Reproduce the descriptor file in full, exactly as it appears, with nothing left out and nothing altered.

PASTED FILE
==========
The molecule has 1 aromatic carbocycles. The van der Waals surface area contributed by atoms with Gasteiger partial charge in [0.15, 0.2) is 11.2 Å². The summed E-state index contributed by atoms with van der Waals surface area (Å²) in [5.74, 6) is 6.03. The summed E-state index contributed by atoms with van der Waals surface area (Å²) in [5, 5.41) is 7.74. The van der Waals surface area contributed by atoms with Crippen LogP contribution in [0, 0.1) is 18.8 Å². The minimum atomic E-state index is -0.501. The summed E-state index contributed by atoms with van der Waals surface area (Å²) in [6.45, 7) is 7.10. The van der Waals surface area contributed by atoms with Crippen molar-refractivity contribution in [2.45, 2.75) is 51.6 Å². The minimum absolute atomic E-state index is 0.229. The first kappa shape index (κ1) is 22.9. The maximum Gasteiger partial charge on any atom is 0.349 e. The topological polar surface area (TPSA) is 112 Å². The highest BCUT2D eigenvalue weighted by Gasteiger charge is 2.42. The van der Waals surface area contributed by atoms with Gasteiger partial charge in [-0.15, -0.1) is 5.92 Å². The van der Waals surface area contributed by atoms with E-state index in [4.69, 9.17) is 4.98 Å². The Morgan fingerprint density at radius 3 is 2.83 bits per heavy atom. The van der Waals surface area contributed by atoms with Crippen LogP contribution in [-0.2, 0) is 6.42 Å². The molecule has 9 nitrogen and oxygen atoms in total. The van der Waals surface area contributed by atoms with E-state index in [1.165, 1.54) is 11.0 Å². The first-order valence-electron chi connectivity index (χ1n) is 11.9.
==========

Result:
The molecule has 1 aromatic carbocycles. The van der Waals surface area contributed by atoms with Gasteiger partial charge in [0.15, 0.2) is 11.2 Å². The summed E-state index contributed by atoms with van der Waals surface area (Å²) in [5.74, 6) is 6.03. The summed E-state index contributed by atoms with van der Waals surface area (Å²) in [5, 5.41) is 7.74. The van der Waals surface area contributed by atoms with Crippen LogP contribution in [0, 0.1) is 18.8 Å². The minimum atomic E-state index is -0.501. The summed E-state index contributed by atoms with van der Waals surface area (Å²) in [6.45, 7) is 7.10. The van der Waals surface area contributed by atoms with Crippen molar-refractivity contribution in [2.45, 2.75) is 51.6 Å². The minimum absolute atomic E-state index is 0.229. The first kappa shape index (κ1) is 22.9. The maximum Gasteiger partial charge on any atom is 0.349 e. The topological polar surface area (TPSA) is 112 Å². The highest BCUT2D eigenvalue weighted by Gasteiger charge is 2.42. The van der Waals surface area contributed by atoms with Gasteiger partial charge in [-0.15, -0.1) is 5.92 Å². The van der Waals surface area contributed by atoms with E-state index in [4.69, 9.17) is 4.98 Å². The Morgan fingerprint density at radius 3 is 2.83 bits per heavy atom. The van der Waals surface area contributed by atoms with Crippen LogP contribution in [-0.2, 0) is 6.42 Å². The molecule has 9 nitrogen and oxygen atoms in total. The van der Waals surface area contributed by atoms with E-state index in [1.165, 1.54) is 11.0 Å². The first-order valence-electron chi connectivity index (χ1n) is 11.9.